If only while he breathed and hoped he had called British Parliament to meet, King Charles I may have managed to keep his head. As it was, for this offense, Parliament, under the rule of Oliver Cromwell, said, “Off with his head!” As King Charles I was bound as a common criminal and led to the gallows, he objected to this undignified treatment. His chaplain said, “Do you not see that this is the last likeness to our Lord and Savior Jesus, who like you was treated as a common criminal?” With that word, Charles I went quietly to his death.
Our guys, who were given Carolina, the eight lords proprietors, were on his side. These eight lords risked their own lives and properties to REESTABLISH the monarchy after it had been abolished in a very memorable way. Cromwell had the head of King Charles I stuck on one of the spokes of the Houses of Parliament. When Oliver Cromwell died of natural causes and his son Richard Cromwell proved ineffectual, these eight lords got together to reestablish the monarchy, searching high and low for the king’s son, Charles 11, who had been chased like a fox by the hounds all over Great Britain by the Puritans. He had found refuge in France where he was raised like a member of the court of France and as a Catholic, the only option, when France was burning French Huguenots at the stake. To be king of England, Charles II had to give up Catholicism and become Anglican, which became The Church of England. In appreciation, Charles II gave these eight lords this land from where I write, called Carolina, which was North and South Carolina, Georgia, and large parts of Florida. By the way, Charles II also stuck Cromwell’s head on the spokes of the Houses of Parliament with the difference being Cromwell had been dead for quite some time.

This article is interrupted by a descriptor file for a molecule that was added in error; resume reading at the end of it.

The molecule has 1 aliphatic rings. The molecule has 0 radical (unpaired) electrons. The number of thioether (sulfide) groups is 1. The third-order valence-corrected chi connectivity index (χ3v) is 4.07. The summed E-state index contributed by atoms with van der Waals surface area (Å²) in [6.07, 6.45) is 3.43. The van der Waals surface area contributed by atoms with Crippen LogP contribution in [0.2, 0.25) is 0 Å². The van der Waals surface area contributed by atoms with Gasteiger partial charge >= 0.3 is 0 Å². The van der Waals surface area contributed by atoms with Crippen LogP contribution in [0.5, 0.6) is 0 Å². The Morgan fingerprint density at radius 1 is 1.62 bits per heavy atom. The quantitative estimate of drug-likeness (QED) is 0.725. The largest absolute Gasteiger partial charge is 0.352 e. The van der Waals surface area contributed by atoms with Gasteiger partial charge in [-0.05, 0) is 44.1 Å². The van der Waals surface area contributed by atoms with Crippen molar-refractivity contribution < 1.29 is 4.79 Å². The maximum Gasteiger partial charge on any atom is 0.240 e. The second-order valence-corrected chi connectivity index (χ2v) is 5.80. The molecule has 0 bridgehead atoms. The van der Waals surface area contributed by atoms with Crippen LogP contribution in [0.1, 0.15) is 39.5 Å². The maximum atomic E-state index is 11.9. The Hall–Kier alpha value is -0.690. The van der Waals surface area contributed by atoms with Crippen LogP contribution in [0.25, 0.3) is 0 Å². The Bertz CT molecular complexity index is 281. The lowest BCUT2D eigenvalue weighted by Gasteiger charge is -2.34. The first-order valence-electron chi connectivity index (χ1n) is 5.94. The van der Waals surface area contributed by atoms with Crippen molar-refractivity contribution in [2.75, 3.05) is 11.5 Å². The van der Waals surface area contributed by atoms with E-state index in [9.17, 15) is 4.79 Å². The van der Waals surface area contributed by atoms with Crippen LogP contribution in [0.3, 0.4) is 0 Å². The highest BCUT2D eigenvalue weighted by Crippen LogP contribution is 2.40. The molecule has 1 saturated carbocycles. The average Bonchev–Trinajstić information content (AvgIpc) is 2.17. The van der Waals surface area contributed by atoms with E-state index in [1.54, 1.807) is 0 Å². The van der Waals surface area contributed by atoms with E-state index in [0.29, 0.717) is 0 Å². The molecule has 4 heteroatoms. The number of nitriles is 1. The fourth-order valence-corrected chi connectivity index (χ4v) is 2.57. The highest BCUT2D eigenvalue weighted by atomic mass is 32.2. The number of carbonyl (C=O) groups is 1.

Thus began the reign of the Merry Monarch during whose reign we were established. This period in England is known as The Restoration Period, when England was restored to herself. The history of Great Britain is that of being a monarchy. Artwork and literature and theater life came out of the Restoration Period. Ask to see our Hogarth etching original from the copper plate. I gave it to our daughter, Olivia, for her 21st birthday because she had studied the Restoration Period that summer at Oxford University. As theaters reopened in London that had been closed during the Puritan era, we here in Charles Town built the first theater in America, the Dock Street Theater, then “little more than a barn at the corner of Church and the Streete which leadeth to the Docks.” Adam style woodwork from the Thomas Radcliffe House was recycled into its drawing rooms in the 1930s making it a more elegant drawing card for theater life today. Search out what is playing for your visit and order tickets now, especially if coming later during the Spoleto Festival in late May and early June.
June and I do the tours as you call for reservations on weekdays only as we take you to private houses and gardens of hospitable friends who love us. We are blessed to share the blessings with those of you who appreciate the sacrificial spirit of hospitality still alive in America. We look forward to hearing from you. Thank you for reading. It is a fascinating history we have here. I can’t wait to show you what I am writing about. Laura Wichmann Hipp 843-708-2228